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Irina Slav

Irina Slav

Irina is a writer for Oilprice.com with over a decade of experience writing on the oil and gas industry.

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Washington Presses Traders To Stop Buying Venezuelan Oil

The U.S. administration is trying to pressure foreign commodity traders and refiners to suspend their trades with Venezuelan oil in the latest push against the Maduro government. The information comes from unnamed sources that spoke to Reuters.

Such deals are not covered by the latest U.S. sanctions, which is why, apparently, Washington is contacting the buyers directly. According to the sources, the Treasury’s Office of Foreign Assets Control had told the traders and refiners that any sort of a deal, be it direct, indirect, or even a barter deal, would be punished as a breach of sanctions despite these only concerning U.S. entities.

“This is how the United States operates these days. They have written rules and then they call you to explain that there are also unwritten rules that they want you to follow,” one of the sources said.

The Trump administration is prioritizing the suspension of sales of diluents to Venezuela’s troubled state oil company, Reuters notes. PDVSA needs the diluents to make its extra heavy crude liquid enough to load on tankers for export.

The Reuters report comes days after India’s Reliance Industries said it had stopped supplying PDVSA with diluents from its U.S.-based subsidiary to avoid sanction violation. However, it said it would continue selling the refined products to the Venezuelan company from its Asian and European subsidiaries. Related: IMO2020: Can We Expect Extreme Price Shocks?

The push against oil traders and refiners comes amid a loss of momentum in opposition leader Juan Guaido’s rise to power. Guaido established control over PDVSA’s U.S. business Citgo earlier this month with the help of Washington and received access to the company’s coffers. This should have financed the opposition’s efforts to overthrow the Maduro government, but for now these efforts are not yielding any results despite the strong support of the United States.

Venezuelan oil exports fell to less than a million barrels daily in the first four weeks after the latest sanctions came into effect in January. That’s down from more than 1.5 million bpd in December. Exports to the United States have fallen to zero as a result of the sanctions, but Venezuela is still shipping oil to Russia and China, as well as India.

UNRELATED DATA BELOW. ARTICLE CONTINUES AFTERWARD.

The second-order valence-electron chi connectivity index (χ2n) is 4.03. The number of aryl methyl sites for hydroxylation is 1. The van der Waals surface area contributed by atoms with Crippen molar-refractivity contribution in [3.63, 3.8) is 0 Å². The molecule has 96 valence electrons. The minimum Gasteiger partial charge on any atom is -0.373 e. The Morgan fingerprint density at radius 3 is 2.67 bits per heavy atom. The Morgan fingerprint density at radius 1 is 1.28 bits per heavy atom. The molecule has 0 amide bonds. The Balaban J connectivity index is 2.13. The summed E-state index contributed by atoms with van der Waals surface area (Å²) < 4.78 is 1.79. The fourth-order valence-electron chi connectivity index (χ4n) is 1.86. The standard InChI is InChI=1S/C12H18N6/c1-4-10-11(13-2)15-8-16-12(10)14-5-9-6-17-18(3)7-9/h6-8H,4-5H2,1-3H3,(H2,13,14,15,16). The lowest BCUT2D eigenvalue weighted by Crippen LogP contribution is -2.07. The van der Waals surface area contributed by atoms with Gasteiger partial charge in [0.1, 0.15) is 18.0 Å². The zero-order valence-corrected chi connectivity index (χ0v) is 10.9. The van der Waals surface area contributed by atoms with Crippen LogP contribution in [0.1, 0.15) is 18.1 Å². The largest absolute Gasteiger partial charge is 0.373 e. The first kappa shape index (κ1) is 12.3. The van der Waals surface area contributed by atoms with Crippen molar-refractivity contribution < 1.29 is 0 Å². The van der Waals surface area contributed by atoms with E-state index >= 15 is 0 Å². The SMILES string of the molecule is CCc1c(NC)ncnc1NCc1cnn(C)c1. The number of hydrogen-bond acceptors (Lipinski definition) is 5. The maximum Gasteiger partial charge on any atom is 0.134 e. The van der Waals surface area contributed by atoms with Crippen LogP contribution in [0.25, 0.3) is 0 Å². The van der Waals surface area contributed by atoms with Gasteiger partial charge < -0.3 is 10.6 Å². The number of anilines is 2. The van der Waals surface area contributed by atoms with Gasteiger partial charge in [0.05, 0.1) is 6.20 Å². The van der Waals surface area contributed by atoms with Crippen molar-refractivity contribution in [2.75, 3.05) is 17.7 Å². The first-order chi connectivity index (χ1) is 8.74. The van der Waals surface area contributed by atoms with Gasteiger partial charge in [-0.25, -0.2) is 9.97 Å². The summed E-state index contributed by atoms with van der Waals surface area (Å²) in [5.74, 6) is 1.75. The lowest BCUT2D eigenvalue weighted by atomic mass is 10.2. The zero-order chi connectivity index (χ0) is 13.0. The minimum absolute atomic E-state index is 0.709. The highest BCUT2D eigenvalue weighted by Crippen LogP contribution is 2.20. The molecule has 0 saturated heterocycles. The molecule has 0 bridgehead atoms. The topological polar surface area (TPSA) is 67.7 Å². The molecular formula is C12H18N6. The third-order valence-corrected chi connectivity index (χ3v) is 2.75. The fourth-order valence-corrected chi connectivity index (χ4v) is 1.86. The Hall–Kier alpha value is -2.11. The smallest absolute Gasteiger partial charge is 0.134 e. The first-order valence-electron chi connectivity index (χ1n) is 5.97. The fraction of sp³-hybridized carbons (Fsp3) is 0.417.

By Irina Slav for Oilprice.com

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  • Mamdouh Salameh on March 29 2019 said:
    Are the sanctions against Venezuela already failing to adversely affect Venezuelan oil production and exports to the extent that the United States is now resorting to pressure foreign commodity traders and refiners to suspend their trades with Venezuelan oil?

    Having failed to stop Venezuela’s crude oil production and exports, the US-backed coup and its accomplices plunged Venezuela for the second time in a massive power outage in order to stop oil production and exports. They did it two weeks ago but Venezuela managed to resume oil production and exports.

    The Trump administration suspended sales of diluents to Venezuela to stop the country’s oil production and exports but Russia and India came to the rescue by providing the needed diluents.

    The push against oil traders and refiners comes amid a loss of momentum in the US-backed coup. Moreover, Venezuela has managed to redirect the 500,000 barrels a day (b/d) it used to export to the United States to China, India and the European Union without any loss to the global oil supply. China has been buying big volumes of Venezuelan oil estimated at 531,000 b/d. China of course wants to secure as much of cheap supplies as possible, especially from those who are friends with it such as Venezuela and Iran.

    Dr Mamdouh G Salameh
    International Oil Economist
    Visiting Professor of Energy Economics at ESCP Europe Business School, London

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